Miners in Zimbabwe who don’t submit an approved plan by Sept. 30 on how they will meet local ownership laws will see the government “kick them out,” said Indigenization Minister Saviour Kasukwere.
The government has rejected 175 proposals from companies on how they will comply with the legislation, Kasukwere said in the capital Harare today. Units of Impala Platinum Holdings Ltd. (IMP), Aquarius Platinum Ltd., Rio Tinto Plc and Anglo-American Plc. are among companies mining in the country.
Zimbabwe’s new Indigenization and Empowerment Act gave foreign and white-owned mines until June 2 to show how they would cede or sell 51 percent of their companies to black Zimbabweans or “state entities.” The law doesn’t make it clear what a state entity is, or how payment would be made to companies whose assets are acquired.
Kasukuwere said June 27 that all foreign miners had submitted plans, adding that they “fell short” of government expectations.
Mwana Africa Plc. and closely held Metallon Corp. also operate in the country, which has the world’s second-biggest reserves of platinum and ferrochrome after South Africa.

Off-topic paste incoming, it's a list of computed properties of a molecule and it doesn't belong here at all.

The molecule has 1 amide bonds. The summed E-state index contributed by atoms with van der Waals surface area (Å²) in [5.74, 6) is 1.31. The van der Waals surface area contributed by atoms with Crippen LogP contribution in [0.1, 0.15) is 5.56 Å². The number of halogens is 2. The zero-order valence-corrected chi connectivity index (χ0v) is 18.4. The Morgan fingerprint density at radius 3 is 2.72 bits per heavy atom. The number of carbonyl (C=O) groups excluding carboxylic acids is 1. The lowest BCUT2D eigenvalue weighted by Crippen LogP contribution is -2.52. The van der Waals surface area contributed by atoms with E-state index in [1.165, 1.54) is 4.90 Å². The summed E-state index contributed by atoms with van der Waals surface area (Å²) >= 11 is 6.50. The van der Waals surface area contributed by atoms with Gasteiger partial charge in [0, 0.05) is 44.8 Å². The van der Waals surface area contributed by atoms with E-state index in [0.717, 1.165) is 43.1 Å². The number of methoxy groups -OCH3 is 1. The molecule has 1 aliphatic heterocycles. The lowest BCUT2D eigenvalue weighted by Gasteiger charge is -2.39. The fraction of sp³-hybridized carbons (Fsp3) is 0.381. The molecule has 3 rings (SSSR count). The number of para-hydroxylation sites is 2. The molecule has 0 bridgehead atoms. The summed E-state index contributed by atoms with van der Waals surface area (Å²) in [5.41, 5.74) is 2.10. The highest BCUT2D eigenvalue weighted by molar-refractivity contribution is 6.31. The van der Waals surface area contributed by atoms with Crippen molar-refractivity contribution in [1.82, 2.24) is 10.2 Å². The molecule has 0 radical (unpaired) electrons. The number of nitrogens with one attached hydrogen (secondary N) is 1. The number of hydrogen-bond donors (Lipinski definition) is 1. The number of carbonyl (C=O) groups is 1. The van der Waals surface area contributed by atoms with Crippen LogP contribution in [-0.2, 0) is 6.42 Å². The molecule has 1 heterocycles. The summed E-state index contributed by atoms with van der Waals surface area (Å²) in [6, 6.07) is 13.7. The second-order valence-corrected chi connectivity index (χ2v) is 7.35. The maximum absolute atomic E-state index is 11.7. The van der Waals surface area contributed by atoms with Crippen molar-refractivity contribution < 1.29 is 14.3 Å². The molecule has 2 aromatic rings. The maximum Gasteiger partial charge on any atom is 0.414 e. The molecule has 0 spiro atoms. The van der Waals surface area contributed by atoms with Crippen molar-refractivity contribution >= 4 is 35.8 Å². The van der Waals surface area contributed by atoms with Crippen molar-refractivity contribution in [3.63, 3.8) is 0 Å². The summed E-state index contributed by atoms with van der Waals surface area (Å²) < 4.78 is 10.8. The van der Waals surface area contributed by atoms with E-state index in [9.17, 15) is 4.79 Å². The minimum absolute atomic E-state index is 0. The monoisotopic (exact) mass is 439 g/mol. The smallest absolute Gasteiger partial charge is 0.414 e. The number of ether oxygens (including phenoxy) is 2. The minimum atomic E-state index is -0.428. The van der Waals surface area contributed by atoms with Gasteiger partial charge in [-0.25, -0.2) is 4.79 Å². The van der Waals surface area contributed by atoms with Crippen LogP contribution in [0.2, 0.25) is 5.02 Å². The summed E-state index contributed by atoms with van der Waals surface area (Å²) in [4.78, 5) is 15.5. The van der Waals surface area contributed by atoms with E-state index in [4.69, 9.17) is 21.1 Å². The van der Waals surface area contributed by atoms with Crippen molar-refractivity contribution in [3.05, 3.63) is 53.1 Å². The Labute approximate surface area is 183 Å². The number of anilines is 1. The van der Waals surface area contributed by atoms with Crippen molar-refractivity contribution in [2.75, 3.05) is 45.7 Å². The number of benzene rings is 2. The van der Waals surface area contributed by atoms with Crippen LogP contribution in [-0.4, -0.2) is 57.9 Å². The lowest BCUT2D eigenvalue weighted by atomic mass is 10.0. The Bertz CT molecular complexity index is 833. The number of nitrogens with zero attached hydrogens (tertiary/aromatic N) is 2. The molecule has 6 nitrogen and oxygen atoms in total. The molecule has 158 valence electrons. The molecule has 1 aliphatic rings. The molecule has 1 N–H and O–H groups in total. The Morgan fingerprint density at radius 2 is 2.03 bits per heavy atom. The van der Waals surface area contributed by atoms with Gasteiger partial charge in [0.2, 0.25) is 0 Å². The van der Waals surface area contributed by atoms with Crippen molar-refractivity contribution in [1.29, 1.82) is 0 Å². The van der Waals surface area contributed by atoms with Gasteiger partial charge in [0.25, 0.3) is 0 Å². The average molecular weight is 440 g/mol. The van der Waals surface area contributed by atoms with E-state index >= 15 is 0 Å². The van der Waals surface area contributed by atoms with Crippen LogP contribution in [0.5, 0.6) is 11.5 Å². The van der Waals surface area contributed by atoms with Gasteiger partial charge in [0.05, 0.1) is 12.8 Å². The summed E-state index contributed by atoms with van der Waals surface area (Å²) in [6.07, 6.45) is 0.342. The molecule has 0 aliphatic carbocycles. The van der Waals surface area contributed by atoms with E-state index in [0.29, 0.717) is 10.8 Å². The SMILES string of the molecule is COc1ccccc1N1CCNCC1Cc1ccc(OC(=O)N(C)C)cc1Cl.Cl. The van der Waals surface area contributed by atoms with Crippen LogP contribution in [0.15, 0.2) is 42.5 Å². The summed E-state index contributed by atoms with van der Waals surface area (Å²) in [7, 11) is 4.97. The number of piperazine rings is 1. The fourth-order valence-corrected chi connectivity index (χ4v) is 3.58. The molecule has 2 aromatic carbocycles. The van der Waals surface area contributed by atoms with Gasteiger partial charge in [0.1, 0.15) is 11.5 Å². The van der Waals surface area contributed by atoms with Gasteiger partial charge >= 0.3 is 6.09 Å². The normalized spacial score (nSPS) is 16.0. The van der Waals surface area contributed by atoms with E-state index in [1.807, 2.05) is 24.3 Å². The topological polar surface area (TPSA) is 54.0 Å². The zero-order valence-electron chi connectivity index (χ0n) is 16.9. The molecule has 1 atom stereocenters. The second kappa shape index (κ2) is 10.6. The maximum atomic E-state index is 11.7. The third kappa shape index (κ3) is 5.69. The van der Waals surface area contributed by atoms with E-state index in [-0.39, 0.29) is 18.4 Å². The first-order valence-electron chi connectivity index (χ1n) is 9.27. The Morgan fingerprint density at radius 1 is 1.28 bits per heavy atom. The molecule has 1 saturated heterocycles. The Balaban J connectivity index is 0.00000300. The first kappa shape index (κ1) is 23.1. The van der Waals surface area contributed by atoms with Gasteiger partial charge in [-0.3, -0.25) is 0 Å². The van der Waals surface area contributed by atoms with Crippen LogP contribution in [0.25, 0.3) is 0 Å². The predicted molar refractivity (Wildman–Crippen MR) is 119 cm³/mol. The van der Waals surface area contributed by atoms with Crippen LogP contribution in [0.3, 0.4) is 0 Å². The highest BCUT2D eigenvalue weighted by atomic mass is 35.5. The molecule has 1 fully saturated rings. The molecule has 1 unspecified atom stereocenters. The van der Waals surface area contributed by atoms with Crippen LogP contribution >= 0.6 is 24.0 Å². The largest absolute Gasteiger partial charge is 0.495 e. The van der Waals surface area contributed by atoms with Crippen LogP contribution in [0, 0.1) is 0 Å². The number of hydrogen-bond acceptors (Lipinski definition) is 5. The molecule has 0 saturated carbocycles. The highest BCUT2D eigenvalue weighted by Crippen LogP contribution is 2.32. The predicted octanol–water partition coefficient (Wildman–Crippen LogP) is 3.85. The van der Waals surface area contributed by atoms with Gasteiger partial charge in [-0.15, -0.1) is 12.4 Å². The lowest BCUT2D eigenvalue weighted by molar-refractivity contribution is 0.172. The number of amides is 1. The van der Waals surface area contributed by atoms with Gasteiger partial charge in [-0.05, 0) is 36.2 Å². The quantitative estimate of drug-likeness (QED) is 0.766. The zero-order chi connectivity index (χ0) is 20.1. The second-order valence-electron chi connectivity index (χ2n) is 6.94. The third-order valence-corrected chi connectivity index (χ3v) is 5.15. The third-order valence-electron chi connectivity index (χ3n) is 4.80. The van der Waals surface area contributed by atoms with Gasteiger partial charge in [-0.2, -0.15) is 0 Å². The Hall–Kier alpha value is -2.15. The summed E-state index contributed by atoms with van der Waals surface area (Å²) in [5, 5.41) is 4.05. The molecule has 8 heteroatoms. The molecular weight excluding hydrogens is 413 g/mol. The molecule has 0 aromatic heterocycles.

Gold, nickel, diamonds, coal and emeralds are also mined in the southern African nation, where political conflict led to economic recession between 1998 and early 2009.
Harare-based RioZim Ltd., subject to the 51 percent law, said May 31 that foreign investors it had been courting to fund expansion by the gold, nickel and coal producer had withdrawn because of the ownership rules.
Bob Gilmore, a spokesman for Impala Platinum in Johannesburg, said he was unable to comment immediately on the the minister’s comments.
Calls to Pranhill Ramchander, an Anglo American spokesman in Johannesburg, weren’t immediately answered. Tony Shaffer, a spokesman for Rio Tinto, also didn’t immediately answer calls to his office or mobile phones in London.